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Education and Learning Disabilities

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learning disabilities

Summary: Having a learning disability usually means failing in school and life but if a person with a learning disability learns how to adapt early, they can be successful.

It is estimated that 4 to 6 percent of the U.S. student population struggle with learning disabilities. The most common kinds of learning disabilities are ADD, Dyscalculia, Dyspraxia, Dysgraphia, Dyslexia, and Gerstmann’s Syndrome. Having a learning disability does not mean the person lacks intelligence. A learning disability affects the person’s psychological ability to process, retrieve, store, receive, and comprehend specific information. Learning disabilities are not visual, auditory, or motor handicaps, emotional disturbances, or intellectual disabilities.

The signs for learning disabilities usually start presenting when the child is in preschool. Examples are difficulty pronouncing words, unable to use buttons or zippers easily, or trouble controlling crayons or other writing utensils. These symptoms grow and evolve into more obvious problems to where a 10 to 13 year old will avoid reading out loud, not understand what they read, or spell words differently throughout a paper.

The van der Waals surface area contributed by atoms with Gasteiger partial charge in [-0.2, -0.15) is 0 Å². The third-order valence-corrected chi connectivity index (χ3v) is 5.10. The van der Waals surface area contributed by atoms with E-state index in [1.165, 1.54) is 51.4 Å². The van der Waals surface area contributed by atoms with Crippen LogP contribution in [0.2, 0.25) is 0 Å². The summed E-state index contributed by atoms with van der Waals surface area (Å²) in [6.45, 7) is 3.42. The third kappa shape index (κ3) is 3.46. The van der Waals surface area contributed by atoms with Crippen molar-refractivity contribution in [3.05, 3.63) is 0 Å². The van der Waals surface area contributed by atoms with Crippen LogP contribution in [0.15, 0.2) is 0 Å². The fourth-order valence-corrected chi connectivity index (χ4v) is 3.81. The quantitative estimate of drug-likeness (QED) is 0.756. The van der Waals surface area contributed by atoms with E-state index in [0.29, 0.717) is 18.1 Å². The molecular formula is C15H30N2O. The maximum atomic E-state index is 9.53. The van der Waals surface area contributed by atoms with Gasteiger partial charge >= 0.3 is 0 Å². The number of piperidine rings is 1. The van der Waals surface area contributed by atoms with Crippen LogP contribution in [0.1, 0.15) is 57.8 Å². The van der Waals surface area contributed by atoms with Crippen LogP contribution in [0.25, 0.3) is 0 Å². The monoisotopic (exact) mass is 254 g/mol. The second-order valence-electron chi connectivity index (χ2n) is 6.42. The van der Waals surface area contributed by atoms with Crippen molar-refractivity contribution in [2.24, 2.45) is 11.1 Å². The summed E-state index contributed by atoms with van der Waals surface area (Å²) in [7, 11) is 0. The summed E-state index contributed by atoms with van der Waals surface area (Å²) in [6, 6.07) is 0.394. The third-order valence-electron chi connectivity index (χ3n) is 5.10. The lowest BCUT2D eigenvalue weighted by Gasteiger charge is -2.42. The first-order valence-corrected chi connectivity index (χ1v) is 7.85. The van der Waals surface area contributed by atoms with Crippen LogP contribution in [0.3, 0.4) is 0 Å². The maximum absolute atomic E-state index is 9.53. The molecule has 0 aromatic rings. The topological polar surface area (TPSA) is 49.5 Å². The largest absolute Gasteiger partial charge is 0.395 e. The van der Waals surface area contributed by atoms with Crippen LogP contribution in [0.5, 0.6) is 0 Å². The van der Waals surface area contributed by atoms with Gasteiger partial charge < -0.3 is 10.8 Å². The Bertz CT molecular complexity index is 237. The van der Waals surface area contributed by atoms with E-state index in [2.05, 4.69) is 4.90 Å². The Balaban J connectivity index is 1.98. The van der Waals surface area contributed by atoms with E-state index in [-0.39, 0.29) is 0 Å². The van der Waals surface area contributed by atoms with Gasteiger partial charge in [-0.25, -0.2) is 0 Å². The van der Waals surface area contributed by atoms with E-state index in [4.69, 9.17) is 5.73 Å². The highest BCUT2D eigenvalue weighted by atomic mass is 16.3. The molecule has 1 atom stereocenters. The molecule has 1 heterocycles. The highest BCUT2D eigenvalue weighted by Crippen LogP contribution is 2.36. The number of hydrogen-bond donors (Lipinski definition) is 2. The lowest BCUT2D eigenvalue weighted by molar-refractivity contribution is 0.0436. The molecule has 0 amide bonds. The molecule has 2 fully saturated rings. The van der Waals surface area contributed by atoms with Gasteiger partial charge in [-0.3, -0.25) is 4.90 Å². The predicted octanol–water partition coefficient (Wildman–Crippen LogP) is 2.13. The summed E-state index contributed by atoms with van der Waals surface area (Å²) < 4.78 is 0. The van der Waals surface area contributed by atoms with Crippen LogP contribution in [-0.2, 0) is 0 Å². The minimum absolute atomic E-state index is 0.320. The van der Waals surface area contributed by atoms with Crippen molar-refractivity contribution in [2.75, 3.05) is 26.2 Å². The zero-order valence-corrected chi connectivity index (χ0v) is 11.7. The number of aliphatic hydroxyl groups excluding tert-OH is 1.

One in five students with a learning disability will not finish their education, compared to 8 percent for the general population. Eighty percent of learning disabilities for teenagers deal with reading. It is estimated that only 10 percent of those with learning disabilities will enroll in a four year college. Almost half are unemployed, compared to 76 percent of the nation. When looking at the poverty line, 43 percent have learning disabilities whereas the general population is 15 percent.

There is a very clear struggle that those with learning disabilities face when preparing for an education or promising future. A learning disability can’t be treated with medicine and stays with the person for life. They must figure out a way to accommodate or circumvent the areas they struggle with. There is no reason that someone with a learning disability can’t be successful, it just may take longer for them to figure out how to adapt and get through school.


Education and Learning Disabilities by
Authored by: Amanda Griffin